Model 1 was made without evident technical changes, until it was replaced by model 5. There were some design changes (here are the lowest and highest known serial numbers for these changes):
* The first design (487 to 6058) reads on the front: “Royal Typewriter Company”, on the sides: ” –R– “, on the paper table: “Royal” or “Royal Standard”. No model number!
* The second design (8098 to 58786) front: “Royal Typewriter Company”, sides: “Royal”, paper table: “Royal Standard”. No model number! The name Standard was introduced to tell the customers, that it was equal to other machines that were “standard” at these times.
* The third design (59654 to 84030) front: “1 Royal Typewriter Company 1”, sides: “Royal”, paper table: “Royal Standard”. With model number! The model number 1 was added in the year 1911, when model 5 came out. Both models were produced parallel for some time.
The lowest serial number of model 5 is: 100172. Model 5 has always the model number 5 on the front frame right and left.
All versions of model 1 appear with either nickeled paper fingers, or normal rubber rolls on a rail. Maybe many of the older machines were updated with the newer system of rubber rolls on a rail. Model 5 always has this newer system.
Also, the early spools have four smaller holes around the flanges but the top and bottom flange on the early spools are the exactly the same. These early spools also have a small hole next to the main shift guide for the “drive peg” to fit into. The later spools have a bottom that is completely different from the top. It uses two small tabs to engage the spool as well as a “floating tab” to actuate the ribbon reverse mechanism. Fact is that most replacement spools, the smaller plain spools, will fit nicely onto the machine.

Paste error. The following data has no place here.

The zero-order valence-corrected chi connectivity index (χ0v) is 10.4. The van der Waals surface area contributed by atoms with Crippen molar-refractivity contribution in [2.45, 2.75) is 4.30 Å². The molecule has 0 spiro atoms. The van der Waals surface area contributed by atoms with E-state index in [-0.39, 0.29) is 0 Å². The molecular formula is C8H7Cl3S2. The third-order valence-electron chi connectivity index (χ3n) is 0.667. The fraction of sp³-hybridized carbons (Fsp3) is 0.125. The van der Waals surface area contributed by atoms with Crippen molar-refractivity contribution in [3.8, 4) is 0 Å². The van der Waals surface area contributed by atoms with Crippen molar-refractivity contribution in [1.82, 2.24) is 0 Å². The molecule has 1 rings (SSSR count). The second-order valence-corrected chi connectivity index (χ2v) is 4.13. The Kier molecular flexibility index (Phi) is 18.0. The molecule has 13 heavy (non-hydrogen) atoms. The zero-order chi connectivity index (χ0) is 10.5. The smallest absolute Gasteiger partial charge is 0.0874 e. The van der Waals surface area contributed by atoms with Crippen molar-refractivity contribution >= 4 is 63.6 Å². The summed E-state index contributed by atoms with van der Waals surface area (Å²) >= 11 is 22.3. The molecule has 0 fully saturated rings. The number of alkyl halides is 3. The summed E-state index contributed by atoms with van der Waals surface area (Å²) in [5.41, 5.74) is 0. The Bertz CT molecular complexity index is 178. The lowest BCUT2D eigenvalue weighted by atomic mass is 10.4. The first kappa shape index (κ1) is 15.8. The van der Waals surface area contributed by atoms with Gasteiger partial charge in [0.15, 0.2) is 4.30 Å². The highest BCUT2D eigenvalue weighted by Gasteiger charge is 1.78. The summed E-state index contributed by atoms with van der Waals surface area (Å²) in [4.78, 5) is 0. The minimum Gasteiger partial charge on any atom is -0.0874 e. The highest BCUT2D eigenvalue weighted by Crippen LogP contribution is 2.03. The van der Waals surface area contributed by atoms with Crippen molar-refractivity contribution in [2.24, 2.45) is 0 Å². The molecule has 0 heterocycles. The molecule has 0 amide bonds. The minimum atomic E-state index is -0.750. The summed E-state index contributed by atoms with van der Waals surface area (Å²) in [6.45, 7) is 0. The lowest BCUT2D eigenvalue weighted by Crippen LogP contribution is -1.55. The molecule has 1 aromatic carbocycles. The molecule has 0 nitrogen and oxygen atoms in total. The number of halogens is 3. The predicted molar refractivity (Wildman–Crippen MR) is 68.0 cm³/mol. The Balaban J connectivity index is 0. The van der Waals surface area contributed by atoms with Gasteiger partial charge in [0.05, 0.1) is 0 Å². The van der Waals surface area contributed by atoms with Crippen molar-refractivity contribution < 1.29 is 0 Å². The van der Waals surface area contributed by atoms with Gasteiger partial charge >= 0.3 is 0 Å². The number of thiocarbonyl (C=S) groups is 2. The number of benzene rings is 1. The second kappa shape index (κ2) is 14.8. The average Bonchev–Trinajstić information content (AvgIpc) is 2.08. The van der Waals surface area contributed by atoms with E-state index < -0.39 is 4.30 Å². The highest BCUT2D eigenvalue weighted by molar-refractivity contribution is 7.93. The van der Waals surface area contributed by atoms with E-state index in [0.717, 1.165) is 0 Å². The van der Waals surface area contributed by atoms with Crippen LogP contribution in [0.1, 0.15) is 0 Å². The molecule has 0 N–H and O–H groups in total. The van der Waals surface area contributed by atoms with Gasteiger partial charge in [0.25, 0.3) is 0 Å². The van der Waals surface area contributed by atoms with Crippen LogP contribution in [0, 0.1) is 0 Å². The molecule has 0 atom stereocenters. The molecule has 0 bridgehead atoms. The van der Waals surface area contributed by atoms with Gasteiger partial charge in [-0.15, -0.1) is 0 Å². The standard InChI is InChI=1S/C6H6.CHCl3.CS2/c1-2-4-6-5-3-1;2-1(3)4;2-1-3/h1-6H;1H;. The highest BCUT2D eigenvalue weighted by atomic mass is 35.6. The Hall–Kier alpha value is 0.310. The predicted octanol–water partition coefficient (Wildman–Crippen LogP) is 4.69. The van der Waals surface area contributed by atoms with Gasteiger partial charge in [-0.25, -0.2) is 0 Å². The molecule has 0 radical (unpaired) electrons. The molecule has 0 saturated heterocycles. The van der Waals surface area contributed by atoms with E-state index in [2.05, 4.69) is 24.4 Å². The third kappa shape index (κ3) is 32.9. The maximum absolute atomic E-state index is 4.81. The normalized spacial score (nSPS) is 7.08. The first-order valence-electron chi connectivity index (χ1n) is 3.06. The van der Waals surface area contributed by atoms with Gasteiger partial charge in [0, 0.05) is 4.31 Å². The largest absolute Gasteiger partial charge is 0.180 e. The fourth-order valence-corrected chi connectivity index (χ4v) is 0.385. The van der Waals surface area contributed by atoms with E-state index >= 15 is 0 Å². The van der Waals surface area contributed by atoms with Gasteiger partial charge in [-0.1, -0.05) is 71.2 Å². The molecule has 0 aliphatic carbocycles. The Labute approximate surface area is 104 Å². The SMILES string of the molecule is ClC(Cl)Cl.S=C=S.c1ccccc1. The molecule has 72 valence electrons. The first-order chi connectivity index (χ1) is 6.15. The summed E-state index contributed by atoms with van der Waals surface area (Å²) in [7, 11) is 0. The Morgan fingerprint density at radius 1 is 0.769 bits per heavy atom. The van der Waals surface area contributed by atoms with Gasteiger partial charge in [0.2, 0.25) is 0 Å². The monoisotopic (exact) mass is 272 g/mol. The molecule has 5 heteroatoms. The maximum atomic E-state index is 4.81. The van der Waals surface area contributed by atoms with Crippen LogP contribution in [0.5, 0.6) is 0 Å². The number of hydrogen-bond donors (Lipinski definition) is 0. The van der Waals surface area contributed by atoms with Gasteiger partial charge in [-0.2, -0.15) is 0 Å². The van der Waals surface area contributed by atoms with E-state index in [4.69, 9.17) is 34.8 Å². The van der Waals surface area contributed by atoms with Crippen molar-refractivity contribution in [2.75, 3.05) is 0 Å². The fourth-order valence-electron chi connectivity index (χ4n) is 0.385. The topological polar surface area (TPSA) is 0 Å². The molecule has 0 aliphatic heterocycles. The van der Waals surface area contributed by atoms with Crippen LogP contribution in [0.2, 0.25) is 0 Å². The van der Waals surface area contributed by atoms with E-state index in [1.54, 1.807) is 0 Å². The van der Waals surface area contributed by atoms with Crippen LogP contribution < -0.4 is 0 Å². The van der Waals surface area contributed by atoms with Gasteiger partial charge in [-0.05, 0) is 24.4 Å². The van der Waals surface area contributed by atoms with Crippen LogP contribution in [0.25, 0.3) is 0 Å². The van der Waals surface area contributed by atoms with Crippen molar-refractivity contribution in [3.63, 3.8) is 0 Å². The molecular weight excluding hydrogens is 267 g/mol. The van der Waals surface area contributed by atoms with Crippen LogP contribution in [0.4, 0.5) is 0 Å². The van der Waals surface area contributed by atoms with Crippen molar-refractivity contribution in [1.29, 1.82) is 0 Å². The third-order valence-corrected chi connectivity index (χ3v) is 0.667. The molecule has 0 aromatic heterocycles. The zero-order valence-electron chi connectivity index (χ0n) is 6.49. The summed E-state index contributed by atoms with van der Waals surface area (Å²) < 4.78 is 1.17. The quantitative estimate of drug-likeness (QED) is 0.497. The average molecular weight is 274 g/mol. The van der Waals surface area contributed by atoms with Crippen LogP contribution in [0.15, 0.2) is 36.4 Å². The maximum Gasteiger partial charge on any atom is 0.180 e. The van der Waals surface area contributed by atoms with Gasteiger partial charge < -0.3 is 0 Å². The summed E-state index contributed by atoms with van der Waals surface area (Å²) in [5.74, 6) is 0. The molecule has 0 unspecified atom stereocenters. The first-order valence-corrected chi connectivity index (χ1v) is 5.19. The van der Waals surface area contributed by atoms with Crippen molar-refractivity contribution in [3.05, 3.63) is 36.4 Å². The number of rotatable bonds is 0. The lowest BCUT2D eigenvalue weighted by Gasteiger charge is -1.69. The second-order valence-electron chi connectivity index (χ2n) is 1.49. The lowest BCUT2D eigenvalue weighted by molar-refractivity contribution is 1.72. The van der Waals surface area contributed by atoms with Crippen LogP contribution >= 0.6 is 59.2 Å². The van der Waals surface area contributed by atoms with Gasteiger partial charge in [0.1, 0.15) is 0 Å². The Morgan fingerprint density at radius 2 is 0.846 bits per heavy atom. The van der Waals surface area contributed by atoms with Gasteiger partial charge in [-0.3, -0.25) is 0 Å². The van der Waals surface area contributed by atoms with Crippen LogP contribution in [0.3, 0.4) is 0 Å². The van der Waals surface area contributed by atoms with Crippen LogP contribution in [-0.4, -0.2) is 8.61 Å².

As for the keys. The tabulator lever was a regular option to add at purchase. You won’t find this key at every machine, but you can however find an empty slot above the right Shift key. Although not mentioned in the instruction manual, some of the Royal Standard 1’s also have a back spacer, which became standard on the Royal 5 (located on the left side). It’s been discussed whether the back spacer was a regular option or one to be demanded by the purchaser since not all machines have an empty slot for it.
Some people can’t easily locate the serial number. On some flatbeds it’s next to the bell (at the back). On others it’s on the carriage support rail rather that at the rear of the machine where it is usually found behind the carriage. Or under the left top panel, north of the spool. But, it can get even more confusing! Sometimes the back of the frame says one number and the left hand side of the frame (under the decorative plate that covers the typebars) says another. This doesn’t make sense, especially when the numbers are carefully typed on a single cast frame. Rumor goes, since the number at the back is lower than the hidden number, the hidden number might have been put on a casting that was approved to go from the foundry to assembly – it’s higher because the boss at assembly rejected castings, or they were ruined in machining, or they fell and got broken. Thus some of the series with the casting number never became part of a machine and never got a serial number. In these cases, the numbers on the rear are the actual serial numbers.
All info above is collected from several topics at the Typewriters Yahoo group
Manual of Royal Standard 1:
* To download at Machines of loving Grace
* Royal Standard 1, by Typewriters.ch
* Oz typewriter’s Royal 1
* Oz typewriter’s Royal 5 (follow up of Royal 1)
* Johnstown typewriter conservatory
* 1908 Royal Standard No. 1, by Mark Adams